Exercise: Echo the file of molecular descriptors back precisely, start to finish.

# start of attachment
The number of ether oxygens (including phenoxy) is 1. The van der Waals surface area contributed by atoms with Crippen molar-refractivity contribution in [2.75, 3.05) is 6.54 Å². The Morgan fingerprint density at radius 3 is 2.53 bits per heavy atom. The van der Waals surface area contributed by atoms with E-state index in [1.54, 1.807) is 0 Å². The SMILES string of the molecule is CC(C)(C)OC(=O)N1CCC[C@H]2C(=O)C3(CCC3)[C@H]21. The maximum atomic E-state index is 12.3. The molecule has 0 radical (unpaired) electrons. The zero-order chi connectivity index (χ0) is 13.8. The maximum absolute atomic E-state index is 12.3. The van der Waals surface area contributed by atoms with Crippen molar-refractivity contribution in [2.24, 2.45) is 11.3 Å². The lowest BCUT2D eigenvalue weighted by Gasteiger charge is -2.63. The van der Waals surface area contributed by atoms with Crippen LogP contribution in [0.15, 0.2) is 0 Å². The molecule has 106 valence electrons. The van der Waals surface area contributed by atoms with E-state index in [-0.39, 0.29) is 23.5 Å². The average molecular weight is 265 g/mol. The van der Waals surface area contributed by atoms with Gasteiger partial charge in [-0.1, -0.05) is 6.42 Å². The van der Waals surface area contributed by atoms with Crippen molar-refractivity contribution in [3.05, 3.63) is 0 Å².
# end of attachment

The number of ether oxygens (including phenoxy) is 1. The van der Waals surface area contributed by atoms with Crippen molar-refractivity contribution in [2.75, 3.05) is 6.54 Å². The Morgan fingerprint density at radius 3 is 2.53 bits per heavy atom. The van der Waals surface area contributed by atoms with E-state index in [1.54, 1.807) is 0 Å². The SMILES string of the molecule is CC(C)(C)OC(=O)N1CCC[C@H]2C(=O)C3(CCC3)[C@H]21. The maximum atomic E-state index is 12.3. The molecule has 0 radical (unpaired) electrons. The zero-order chi connectivity index (χ0) is 13.8. The maximum absolute atomic E-state index is 12.3. The van der Waals surface area contributed by atoms with Crippen molar-refractivity contribution in [2.24, 2.45) is 11.3 Å². The lowest BCUT2D eigenvalue weighted by Gasteiger charge is -2.63. The van der Waals surface area contributed by atoms with Crippen LogP contribution in [0.15, 0.2) is 0 Å². The molecule has 106 valence electrons. The van der Waals surface area contributed by atoms with E-state index in [-0.39, 0.29) is 23.5 Å². The average molecular weight is 265 g/mol. The van der Waals surface area contributed by atoms with Gasteiger partial charge in [-0.1, -0.05) is 6.42 Å². The van der Waals surface area contributed by atoms with Crippen molar-refractivity contribution in [3.05, 3.63) is 0 Å².